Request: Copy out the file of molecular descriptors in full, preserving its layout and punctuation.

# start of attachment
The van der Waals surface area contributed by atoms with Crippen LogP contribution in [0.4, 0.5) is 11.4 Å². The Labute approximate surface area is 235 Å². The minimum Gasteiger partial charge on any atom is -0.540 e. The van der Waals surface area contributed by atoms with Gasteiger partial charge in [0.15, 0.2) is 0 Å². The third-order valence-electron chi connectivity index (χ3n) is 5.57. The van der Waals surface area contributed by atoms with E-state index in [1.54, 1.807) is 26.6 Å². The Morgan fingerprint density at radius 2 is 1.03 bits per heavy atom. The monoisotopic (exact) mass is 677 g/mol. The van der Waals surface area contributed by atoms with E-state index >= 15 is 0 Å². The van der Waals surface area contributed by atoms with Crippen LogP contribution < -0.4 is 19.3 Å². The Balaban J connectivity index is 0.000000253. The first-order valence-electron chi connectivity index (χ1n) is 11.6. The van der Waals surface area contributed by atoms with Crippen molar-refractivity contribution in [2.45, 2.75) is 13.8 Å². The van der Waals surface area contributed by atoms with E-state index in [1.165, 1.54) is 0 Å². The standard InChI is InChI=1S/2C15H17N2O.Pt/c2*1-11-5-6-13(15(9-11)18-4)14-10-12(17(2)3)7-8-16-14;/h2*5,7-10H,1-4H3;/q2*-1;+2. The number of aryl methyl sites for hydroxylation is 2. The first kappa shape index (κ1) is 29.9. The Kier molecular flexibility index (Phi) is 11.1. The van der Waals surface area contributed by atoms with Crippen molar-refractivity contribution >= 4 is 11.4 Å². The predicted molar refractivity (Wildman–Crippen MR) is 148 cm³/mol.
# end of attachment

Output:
The van der Waals surface area contributed by atoms with Crippen LogP contribution in [0.4, 0.5) is 11.4 Å². The Labute approximate surface area is 235 Å². The minimum Gasteiger partial charge on any atom is -0.540 e. The van der Waals surface area contributed by atoms with Gasteiger partial charge in [0.15, 0.2) is 0 Å². The third-order valence-electron chi connectivity index (χ3n) is 5.57. The van der Waals surface area contributed by atoms with E-state index in [1.54, 1.807) is 26.6 Å². The Morgan fingerprint density at radius 2 is 1.03 bits per heavy atom. The monoisotopic (exact) mass is 677 g/mol. The van der Waals surface area contributed by atoms with E-state index >= 15 is 0 Å². The van der Waals surface area contributed by atoms with Crippen LogP contribution < -0.4 is 19.3 Å². The Balaban J connectivity index is 0.000000253. The first-order valence-electron chi connectivity index (χ1n) is 11.6. The van der Waals surface area contributed by atoms with Crippen molar-refractivity contribution in [2.45, 2.75) is 13.8 Å². The van der Waals surface area contributed by atoms with E-state index in [1.165, 1.54) is 0 Å². The standard InChI is InChI=1S/2C15H17N2O.Pt/c2*1-11-5-6-13(15(9-11)18-4)14-10-12(17(2)3)7-8-16-14;/h2*5,7-10H,1-4H3;/q2*-1;+2. The number of aryl methyl sites for hydroxylation is 2. The first kappa shape index (κ1) is 29.9. The Kier molecular flexibility index (Phi) is 11.1. The van der Waals surface area contributed by atoms with Crippen molar-refractivity contribution >= 4 is 11.4 Å². The predicted molar refractivity (Wildman–Crippen MR) is 148 cm³/mol.